How to Develop Your Employees
A competency model is a framework for defining skills, knowledge, behaviors, and attitudes required for a job role. The analysis of these competencies define successful job performance. Competency assessments help form the basis for training programs.
Competency maps are a valuable tool used to define skills and knowledge requirements for specific jobs and assess employee competencies. The matrix can be used for specific job roles or job functions. It can also be used to define proficiency levels based on experience and career paths. Training resources can then be matched to these competencies to target training needs and opportunities.
Utilize your high achieving employees as resources and knowledge points. These highly competent members of the staff can share not only what they know, but how they learned it, creating a wealth of resources at no additional cost to you.
When you need training development, however, be sure to only work with a professional instructional designer and facilitator. These professionals have degrees in instructional design and are experts in how adults learn. The founder of TRLJ Media is a professional instructional designer with multiple graduate degrees in learning and technology and more than 20 years of experience in the field. You can trust TRLJ Media for quality services and effective products.
How to Increase Customer Knowledge
Your customers and clients need education too. If you want your consumer base to fully understand and utilize your products and services, you need to educate them about what you do, how to access it, and what opportunities that you have for them.
Consumer education is different than marketing, though it also helps market your products and services. Consumer education is about informing and instructing your consumers about what to do.
Consumer education materials might include web-based tutorials, instructional package inserts, pamphlets about what you offer, user manuals, or webinars. Do not be afraid to think outside the box when it comes to educating your clients and customers. A workbook might help your client or customer apply the skills and knowledge that you provide. An eLearning course might quiz your clients or customers about product and service knowledge so that you can make better recommendations.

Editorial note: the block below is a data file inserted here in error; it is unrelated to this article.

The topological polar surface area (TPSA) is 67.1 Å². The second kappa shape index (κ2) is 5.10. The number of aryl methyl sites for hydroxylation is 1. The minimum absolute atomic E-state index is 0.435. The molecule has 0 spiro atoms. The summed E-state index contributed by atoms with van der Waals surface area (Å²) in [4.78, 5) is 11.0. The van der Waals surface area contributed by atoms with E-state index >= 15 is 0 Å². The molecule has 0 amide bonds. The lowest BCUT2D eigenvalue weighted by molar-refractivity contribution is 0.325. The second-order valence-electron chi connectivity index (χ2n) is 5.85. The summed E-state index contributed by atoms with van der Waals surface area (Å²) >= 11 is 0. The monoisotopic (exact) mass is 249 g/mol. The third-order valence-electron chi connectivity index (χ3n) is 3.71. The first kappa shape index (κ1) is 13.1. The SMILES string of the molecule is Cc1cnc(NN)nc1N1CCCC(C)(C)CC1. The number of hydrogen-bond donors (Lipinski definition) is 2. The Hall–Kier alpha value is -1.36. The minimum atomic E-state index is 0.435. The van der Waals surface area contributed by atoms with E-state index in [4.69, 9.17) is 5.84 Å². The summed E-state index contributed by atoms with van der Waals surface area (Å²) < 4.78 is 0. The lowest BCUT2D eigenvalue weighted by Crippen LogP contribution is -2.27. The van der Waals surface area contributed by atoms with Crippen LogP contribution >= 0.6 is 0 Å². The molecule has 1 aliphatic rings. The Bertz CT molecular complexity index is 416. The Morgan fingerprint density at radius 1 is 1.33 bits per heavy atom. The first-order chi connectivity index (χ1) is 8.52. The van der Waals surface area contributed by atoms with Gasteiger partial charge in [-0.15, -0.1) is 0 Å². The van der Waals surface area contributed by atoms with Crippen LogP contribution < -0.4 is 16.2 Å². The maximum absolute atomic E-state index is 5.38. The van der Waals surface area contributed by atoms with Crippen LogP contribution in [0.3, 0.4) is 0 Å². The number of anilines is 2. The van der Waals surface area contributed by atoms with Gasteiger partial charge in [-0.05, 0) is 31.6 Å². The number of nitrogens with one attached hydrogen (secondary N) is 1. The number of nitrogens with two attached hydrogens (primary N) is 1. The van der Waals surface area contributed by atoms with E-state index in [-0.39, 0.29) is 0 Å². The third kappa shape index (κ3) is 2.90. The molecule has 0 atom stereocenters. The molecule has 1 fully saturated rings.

Be careful not to assume that consumers will look at your gadget and understand its capabilities. Consumer education materials are a great enhancement to your marketing strategies. TRLJ Media is happy to help you reach a bigger consumer base through education.
Understanding the Instructional Design Process
There are many different methodologies for instructional design. You may have heard terms such as ADDIE, SAM, or Agile if you have already researched training development. What we will explain here is not the specifics of a methodology because we choose the best methodologies to match your specific situation. What we will discuss is generally what goes on behind the scenes when you ask for a training product to be developed.
The most important thing that an instructional designer does is assess. We talk with you and assess the general problem or concern. Sometimes during this assessment, we realize that training is not the solution. A good instructional designer will tell you if that is the case. Not only do we assess the problem, we assess the learner. We examine what they need to know, what they know, how they perform tasks, and how they will use the skills and knowledge that they need to acquire. We use this (along with other things) to determine what products and services to offer. The learner guides the product recommendation, so if you come to us and say, “I want a process manual”, we may disagree with you if it is not the right thing for the learner. We are not trying to up-sell you on services. A good instructional designer is guided by learner needs.
Another thing that we assess is the task. Instructional designers dig deep into the process, the system, or the subject to learn as much as they can about it. Since they have already assessed what the learner generally needs to know, now they go on a hunt to find what things might be missing or how the learner might make mistakes. A good instructional designer addresses all of these things. For example, if a user needs to use a new computer system, the instructional designer learns all about how to use it correctly for their task. They also learn how to NOT use it correctly, so they can warn the user about potential pitfalls and guide them back to the correct path.